He watched her through the quadrille. He watched the gradually increasing excitement of her temperament. Nothing could be more pernicious for her; nothing more dangerous; as Jan knew. Presently he watched her plunge into a waltz; and just at that moment his eyes fell on Lionel.
He had just entered; he was shaking hands with Sir Edmund Hautley. Jan made his way to them.
“Have you seen Sibylla, Jan?” was the first question of Lionel to his brother. “I hear she has come.”
For answer, Jan pointed towards a couple amidst the waltzers, and Lionel’s dismayed gaze fell on his wife, whirling round at a mad speed, her eyes glistening, her cheeks burning, her bosom heaving. With the violence of the exertion, her poor breath seemed to rise in loud gasps, shaking her to pieces, and the sweat-drops poured off her brow.
One dismayed exclamation, and Lionel took a step forward. Jan caught him back.
“It is of no use, Lionel. I have tried. It would only make a scene, and be productive of no end. I am not sure either, whether opposition at the present moment would not do as much harm as is being done.”
“Jan!” cried Sir Edmund in an undertone, “is—she—dying?”
“She is not far off it,” was Jan’s answer.
Lionel had yielded to Jan’s remonstrance, and stood back against the wall, as Jan had previously been doing. The waltz came to an end. In the dispersion Lionel lost sight of his wife. A few moments, and strange sounds of noise and confusion were echoing from an adjoining room. Jan went away at his own rate of speed, Lionel in his wake. They had caught the reiterated words, spoken in every phase of terrified tones, “Mrs. Verner! Mrs. Verner!”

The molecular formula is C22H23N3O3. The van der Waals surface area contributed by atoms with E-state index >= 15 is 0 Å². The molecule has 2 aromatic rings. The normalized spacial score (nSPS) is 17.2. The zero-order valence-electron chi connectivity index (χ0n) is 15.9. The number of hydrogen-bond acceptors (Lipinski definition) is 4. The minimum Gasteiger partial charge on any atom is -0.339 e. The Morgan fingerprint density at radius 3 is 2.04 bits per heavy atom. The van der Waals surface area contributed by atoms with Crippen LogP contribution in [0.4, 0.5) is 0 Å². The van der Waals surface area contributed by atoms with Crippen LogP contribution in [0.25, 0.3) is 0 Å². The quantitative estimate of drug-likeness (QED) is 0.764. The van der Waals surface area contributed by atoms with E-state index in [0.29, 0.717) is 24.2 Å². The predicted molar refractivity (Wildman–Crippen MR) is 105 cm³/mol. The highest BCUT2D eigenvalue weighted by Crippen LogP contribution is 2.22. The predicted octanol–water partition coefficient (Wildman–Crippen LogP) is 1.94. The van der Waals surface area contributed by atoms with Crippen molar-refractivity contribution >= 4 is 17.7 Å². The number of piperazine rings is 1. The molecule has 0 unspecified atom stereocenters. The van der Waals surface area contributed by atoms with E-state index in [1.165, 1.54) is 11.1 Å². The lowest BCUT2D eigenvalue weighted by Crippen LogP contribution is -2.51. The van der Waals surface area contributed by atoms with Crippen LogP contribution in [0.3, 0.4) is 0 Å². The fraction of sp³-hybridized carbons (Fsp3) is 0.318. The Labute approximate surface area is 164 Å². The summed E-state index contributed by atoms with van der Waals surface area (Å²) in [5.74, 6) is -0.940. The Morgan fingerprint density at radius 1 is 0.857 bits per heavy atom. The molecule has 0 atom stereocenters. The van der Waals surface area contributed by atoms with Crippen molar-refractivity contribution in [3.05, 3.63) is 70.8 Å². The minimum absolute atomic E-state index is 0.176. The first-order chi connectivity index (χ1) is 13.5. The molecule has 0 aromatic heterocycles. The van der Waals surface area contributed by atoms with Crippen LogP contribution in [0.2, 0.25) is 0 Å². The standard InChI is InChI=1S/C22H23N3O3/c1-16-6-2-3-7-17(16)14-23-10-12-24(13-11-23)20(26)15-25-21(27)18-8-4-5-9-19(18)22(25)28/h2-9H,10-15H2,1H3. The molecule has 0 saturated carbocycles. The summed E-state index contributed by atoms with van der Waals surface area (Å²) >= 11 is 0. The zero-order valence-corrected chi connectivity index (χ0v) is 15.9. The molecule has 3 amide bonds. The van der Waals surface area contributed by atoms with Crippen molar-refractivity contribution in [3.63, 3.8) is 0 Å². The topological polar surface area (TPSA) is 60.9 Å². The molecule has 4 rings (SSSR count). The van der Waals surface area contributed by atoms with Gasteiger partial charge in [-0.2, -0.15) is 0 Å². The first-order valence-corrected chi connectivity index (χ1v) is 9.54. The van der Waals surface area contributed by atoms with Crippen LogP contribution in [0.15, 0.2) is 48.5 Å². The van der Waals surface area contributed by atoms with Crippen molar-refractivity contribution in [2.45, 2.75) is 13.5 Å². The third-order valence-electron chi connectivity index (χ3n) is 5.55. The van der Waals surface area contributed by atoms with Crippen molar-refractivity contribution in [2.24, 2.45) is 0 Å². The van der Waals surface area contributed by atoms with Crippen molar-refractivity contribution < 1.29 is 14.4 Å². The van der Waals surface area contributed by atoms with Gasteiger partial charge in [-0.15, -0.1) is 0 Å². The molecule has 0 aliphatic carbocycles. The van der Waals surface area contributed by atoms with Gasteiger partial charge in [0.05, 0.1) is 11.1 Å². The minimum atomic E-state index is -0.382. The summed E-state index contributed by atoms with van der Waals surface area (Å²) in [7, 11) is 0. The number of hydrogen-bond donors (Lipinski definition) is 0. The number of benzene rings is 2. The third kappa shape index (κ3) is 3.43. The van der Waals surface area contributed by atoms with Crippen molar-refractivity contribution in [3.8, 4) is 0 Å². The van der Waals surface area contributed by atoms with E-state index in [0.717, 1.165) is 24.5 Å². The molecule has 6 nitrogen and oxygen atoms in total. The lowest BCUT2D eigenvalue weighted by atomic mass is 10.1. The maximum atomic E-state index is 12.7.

Ah, poor Mrs. Verner! That had been her last dance on earth. The terrible exertion had induced a fit of coughing of unnatural violence, and in the straining a blood-vessel had once more broken.
THE LAMP BURNS OUT AT LAST.
From the roof of the house to the floor of the cellar, ominous silence reigned in Deerham Court. Mrs. Verner lay in it—dying. She had been conveyed home from the Hall on the morning following the catastrophe. Miss Hautley and Sir Edmund urged her remaining longer, offering every possible hospitality; but poor Sibylla seemed to have taken a caprice against it. Caprices she would have, up to her last breath. All her words were “Home! home!” Jan said she might be moved with safety; and she was taken there.
She seemed none the worse for the removal—she was none the worse for it. She was dying, but the transit had not increased her danger or her pain. Dr. Hayes had been over in the course of the night, and was now expected again.
“It’s all waste of time, his coming; he can’t do anything; but it is satisfaction for Lionel,” observed Jan to his mother.